Training the Mind of an Interdisciplinary Scientist

Sponsored by the Society for Experimental Biology and Medicine

Sunday March 29
9:45am-12:00pm
Room 255

The 2015 Society for Experimental Biology and Medicine, SEBM, symposium will focus on such key considerations relating to training the mind of an interdisciplinary scientist.

Biomedical science and translational research have reached a stage where advances are dependent on mergers among established disciplines. Devising solutions to major clinical problems requires an understanding of diverse biomedical disciplines and the development and integration of a variety of technologies and methods. Given the multiple levels of expertise and integrative thinking required, a new generation of interdisciplinary scientists is needed to address these challenges. However, the training of interdisciplinary scientists requires unique pedagogical innovations.

Numerous questions arise in consideration of training interdisciplinary scientists: How will trainees become comfortable with principles, methods, and languages of different disciplines? When and how will young scientists learn how to collaborate so they are well prepared for the research of the future? Should alternatives to the traditional practice of students learning from one primary mentor be reconsidered, for example, enabling them to concurrently study under multiple mentors with expertise in distinct disciplines? The 2015 SEBM symposium will focus on such key considerations relating to training the mind of an interdisciplinary scientist.

Invited Speakers:

Collaborative Cognition in the Context of Interdisciplinary Science
Stephen M. Fiore, University of Central Florida

Dr. Fiore is faculty with the University of Central Florida’s Cognitive Sciences Program in the Department of Philosophy and Director of the Cognitive Sciences Laboratory at UCF’s Institute for Simulation and Training. He earned his Ph.D. degree in Cognitive Psychology from the University of Pittsburgh, Learning Research and Development Center. He maintains a multidisciplinary research interest that incorporates aspects of the cognitive, social, and computational sciences in the investigation of learning and performance in individuals and teams.

Problem Finding and Understanding for Creativity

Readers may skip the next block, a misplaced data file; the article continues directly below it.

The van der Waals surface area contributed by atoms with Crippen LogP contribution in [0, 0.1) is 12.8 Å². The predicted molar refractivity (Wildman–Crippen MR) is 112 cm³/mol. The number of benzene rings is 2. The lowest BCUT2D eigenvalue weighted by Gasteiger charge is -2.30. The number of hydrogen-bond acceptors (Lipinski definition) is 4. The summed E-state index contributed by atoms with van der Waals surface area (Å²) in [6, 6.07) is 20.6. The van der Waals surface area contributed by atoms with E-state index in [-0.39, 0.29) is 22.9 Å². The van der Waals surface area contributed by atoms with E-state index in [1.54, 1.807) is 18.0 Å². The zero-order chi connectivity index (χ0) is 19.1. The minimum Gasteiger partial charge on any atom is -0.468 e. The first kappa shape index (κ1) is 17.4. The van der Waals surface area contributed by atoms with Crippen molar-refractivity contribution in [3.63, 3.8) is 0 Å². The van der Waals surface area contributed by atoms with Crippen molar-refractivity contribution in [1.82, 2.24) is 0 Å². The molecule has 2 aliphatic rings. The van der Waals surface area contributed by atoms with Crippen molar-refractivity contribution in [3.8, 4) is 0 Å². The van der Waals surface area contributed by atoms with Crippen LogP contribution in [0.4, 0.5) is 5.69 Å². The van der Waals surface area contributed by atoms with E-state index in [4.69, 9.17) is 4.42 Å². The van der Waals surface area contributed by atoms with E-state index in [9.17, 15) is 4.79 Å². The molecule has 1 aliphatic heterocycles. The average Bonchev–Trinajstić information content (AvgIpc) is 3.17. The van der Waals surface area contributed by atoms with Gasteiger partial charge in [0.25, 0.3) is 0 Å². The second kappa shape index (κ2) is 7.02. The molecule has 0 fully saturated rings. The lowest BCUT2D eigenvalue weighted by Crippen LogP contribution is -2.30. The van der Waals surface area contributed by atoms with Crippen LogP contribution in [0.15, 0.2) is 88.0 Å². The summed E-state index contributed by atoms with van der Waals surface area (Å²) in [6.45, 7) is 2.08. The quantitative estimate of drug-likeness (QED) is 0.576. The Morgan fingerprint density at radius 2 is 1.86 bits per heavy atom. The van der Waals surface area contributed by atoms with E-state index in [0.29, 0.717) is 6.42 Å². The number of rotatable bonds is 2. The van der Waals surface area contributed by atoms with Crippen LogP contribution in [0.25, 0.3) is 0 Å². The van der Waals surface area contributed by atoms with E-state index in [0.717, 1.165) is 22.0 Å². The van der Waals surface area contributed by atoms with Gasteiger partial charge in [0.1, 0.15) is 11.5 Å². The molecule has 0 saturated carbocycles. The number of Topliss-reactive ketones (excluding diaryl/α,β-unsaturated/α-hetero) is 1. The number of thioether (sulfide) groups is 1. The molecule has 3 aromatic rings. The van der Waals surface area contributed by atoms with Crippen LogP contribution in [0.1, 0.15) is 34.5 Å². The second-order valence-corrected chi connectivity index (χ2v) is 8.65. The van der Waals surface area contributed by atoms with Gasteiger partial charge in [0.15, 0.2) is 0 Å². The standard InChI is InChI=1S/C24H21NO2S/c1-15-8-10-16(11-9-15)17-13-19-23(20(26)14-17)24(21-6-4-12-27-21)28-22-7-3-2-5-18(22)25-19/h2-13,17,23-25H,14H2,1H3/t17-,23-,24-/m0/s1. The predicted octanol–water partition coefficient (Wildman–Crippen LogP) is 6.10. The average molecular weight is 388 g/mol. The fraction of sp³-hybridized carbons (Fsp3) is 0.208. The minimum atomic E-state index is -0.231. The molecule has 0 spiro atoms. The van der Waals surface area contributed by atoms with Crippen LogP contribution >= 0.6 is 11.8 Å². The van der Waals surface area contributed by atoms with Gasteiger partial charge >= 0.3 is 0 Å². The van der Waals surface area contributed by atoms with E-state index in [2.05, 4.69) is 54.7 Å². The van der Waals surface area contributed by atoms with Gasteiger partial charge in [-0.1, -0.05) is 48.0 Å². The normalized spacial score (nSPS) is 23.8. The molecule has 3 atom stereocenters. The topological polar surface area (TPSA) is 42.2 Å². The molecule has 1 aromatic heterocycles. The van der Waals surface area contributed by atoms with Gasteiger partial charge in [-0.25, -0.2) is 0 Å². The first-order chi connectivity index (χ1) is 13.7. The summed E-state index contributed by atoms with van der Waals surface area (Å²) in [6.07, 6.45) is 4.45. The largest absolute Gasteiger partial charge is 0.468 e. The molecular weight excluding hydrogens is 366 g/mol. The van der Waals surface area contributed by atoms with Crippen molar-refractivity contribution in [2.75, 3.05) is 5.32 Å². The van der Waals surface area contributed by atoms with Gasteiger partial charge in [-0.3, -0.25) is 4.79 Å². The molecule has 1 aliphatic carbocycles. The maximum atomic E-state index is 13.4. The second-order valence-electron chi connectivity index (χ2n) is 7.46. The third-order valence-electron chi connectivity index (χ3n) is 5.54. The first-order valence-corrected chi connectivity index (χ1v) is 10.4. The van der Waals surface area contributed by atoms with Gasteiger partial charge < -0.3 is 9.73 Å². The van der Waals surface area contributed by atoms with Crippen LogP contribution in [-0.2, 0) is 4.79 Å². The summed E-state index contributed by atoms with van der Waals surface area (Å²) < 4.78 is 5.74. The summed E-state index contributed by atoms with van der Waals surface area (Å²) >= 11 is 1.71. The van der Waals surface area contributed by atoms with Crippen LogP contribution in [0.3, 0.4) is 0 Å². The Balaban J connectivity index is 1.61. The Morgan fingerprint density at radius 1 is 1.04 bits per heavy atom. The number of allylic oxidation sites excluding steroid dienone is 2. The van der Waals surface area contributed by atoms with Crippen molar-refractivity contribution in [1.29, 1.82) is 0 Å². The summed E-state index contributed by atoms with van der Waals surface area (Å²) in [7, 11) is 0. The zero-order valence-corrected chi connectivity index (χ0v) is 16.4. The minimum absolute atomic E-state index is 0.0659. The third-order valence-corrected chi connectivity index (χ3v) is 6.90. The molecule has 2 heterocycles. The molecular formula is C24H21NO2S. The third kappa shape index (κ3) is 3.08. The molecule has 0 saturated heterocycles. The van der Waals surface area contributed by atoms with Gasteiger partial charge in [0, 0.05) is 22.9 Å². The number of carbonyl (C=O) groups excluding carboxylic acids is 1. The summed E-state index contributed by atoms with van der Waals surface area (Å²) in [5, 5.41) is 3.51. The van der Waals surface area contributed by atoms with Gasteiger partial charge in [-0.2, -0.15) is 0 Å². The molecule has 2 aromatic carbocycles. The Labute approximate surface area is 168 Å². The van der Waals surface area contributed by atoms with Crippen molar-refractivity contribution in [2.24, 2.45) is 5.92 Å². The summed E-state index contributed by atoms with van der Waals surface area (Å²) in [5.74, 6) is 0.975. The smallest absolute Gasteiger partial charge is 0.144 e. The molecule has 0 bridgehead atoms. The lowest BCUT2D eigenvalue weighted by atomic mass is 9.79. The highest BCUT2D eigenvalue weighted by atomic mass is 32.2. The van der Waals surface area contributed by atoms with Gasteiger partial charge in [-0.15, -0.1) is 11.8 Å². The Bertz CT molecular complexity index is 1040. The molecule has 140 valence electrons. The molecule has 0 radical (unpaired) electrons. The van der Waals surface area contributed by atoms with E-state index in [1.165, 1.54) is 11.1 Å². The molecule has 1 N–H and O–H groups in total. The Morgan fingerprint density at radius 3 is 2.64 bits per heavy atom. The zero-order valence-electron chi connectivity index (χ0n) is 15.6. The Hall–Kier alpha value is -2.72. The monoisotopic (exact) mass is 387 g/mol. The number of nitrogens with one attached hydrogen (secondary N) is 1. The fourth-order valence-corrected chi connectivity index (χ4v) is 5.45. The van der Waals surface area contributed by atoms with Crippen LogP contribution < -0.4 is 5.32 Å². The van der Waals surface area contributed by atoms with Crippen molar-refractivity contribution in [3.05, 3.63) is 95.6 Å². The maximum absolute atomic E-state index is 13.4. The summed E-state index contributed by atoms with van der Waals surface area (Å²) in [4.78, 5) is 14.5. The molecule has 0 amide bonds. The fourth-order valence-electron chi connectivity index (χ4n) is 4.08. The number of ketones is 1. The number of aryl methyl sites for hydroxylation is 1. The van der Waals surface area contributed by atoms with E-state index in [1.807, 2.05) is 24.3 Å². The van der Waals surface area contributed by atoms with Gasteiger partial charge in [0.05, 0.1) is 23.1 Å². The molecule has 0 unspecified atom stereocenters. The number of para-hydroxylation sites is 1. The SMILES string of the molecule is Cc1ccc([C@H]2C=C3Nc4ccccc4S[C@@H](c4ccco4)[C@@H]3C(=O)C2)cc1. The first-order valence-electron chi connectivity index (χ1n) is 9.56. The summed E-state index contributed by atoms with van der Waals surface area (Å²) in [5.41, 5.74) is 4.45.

Raymond Price, University of Illinois

Co-Director, Illinois Foundry for Innovation in Engineering Education and Professor of Human Behavior, College of Engineering, University of Illinois at Urbana-Champaign.

Lessons Learned From a 25 Year History of University Wide Interdisciplinary Biomedical Doctoral Programs
Denis Medeiros, University of Missouri-Kansas City

My passion for mentoring graduate students also included a passion for undergraduate student mentoring. A passion that I have is the education of under-represented minorities in the biomedical and biobehavioral sciences.  At Kansas State University, besides being a department head, I was Director of a program funded by the National Institutes of Health to facilitate the transfer of under-represented minority students from community colleges to K-State to complete their BS degrees.  Many of these students have gone on to graduate or professional schools.  My passion for mentoring of students has also transcended toward mentoring of new faculty.  In my role as Associate Dean both at The Ohio State University and Kansas State University, I developed faculty mentoring programs to help facilitate their success in the promotion and tenure process. 

Collaborative Learning and Integrated Mentoring in the Biosciences
Richard McGee, Northwestern

My primary research and academic interests are in the development of young scientists. My work in this arena spans the continuum including: the 'basic science' of how undergraduate and PhD student fine tune career decision with a longitudinal study of 500 students; application and study of new coaching-based models to support early PhD students; use of group-based modesls to assist junior faculty develop as scientists; a randomized controlled trial of a totaly different approach to fostering diversity in academia.

Learn about other sessions and workshops.